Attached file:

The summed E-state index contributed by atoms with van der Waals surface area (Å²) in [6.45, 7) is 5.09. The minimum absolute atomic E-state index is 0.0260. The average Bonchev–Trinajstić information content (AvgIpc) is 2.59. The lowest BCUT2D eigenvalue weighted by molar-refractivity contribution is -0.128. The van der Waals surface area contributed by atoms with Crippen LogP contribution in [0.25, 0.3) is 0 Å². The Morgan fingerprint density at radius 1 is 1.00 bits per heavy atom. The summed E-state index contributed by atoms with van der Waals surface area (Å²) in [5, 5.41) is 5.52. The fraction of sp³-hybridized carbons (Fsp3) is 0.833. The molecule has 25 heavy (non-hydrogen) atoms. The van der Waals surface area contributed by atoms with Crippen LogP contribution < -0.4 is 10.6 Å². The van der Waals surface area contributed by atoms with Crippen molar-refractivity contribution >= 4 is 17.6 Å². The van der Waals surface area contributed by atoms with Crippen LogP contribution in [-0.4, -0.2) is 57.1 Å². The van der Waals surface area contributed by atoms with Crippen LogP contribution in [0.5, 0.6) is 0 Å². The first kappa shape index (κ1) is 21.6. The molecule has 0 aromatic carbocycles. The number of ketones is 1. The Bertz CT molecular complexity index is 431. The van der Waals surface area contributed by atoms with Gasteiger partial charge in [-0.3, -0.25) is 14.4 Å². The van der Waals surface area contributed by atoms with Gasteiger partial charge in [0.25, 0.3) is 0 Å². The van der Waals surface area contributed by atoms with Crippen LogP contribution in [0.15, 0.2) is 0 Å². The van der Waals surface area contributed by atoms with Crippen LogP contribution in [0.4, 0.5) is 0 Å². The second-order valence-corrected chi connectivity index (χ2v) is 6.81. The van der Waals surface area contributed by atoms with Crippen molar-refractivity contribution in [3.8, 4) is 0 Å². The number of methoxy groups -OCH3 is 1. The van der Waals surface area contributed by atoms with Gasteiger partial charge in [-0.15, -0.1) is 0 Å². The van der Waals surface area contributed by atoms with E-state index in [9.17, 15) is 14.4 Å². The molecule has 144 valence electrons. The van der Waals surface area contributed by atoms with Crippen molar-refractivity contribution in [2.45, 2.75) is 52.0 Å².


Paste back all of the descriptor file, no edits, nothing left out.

The summed E-state index contributed by atoms with van der Waals surface area (Å²) in [6.45, 7) is 5.09. The minimum absolute atomic E-state index is 0.0260. The average Bonchev–Trinajstić information content (AvgIpc) is 2.59. The lowest BCUT2D eigenvalue weighted by molar-refractivity contribution is -0.128. The van der Waals surface area contributed by atoms with Crippen LogP contribution in [0.25, 0.3) is 0 Å². The Morgan fingerprint density at radius 1 is 1.00 bits per heavy atom. The summed E-state index contributed by atoms with van der Waals surface area (Å²) in [5, 5.41) is 5.52. The fraction of sp³-hybridized carbons (Fsp3) is 0.833. The molecule has 25 heavy (non-hydrogen) atoms. The van der Waals surface area contributed by atoms with Crippen LogP contribution < -0.4 is 10.6 Å². The van der Waals surface area contributed by atoms with Crippen molar-refractivity contribution >= 4 is 17.6 Å². The van der Waals surface area contributed by atoms with Crippen LogP contribution in [-0.4, -0.2) is 57.1 Å². The van der Waals surface area contributed by atoms with Crippen LogP contribution in [0.5, 0.6) is 0 Å². The first kappa shape index (κ1) is 21.6. The molecule has 0 aromatic carbocycles. The number of ketones is 1. The Bertz CT molecular complexity index is 431. The van der Waals surface area contributed by atoms with Gasteiger partial charge in [-0.3, -0.25) is 14.4 Å². The van der Waals surface area contributed by atoms with Gasteiger partial charge in [0.25, 0.3) is 0 Å². The van der Waals surface area contributed by atoms with Crippen LogP contribution in [0.15, 0.2) is 0 Å². The van der Waals surface area contributed by atoms with Crippen LogP contribution in [0.4, 0.5) is 0 Å². The second-order valence-corrected chi connectivity index (χ2v) is 6.81. The van der Waals surface area contributed by atoms with Crippen molar-refractivity contribution in [3.8, 4) is 0 Å². The number of methoxy groups -OCH3 is 1. The van der Waals surface area contributed by atoms with Gasteiger partial charge in [-0.15, -0.1) is 0 Å². The van der Waals surface area contributed by atoms with E-state index in [9.17, 15) is 14.4 Å². The molecule has 144 valence electrons. The van der Waals surface area contributed by atoms with Crippen molar-refractivity contribution in [2.45, 2.75) is 52.0 Å².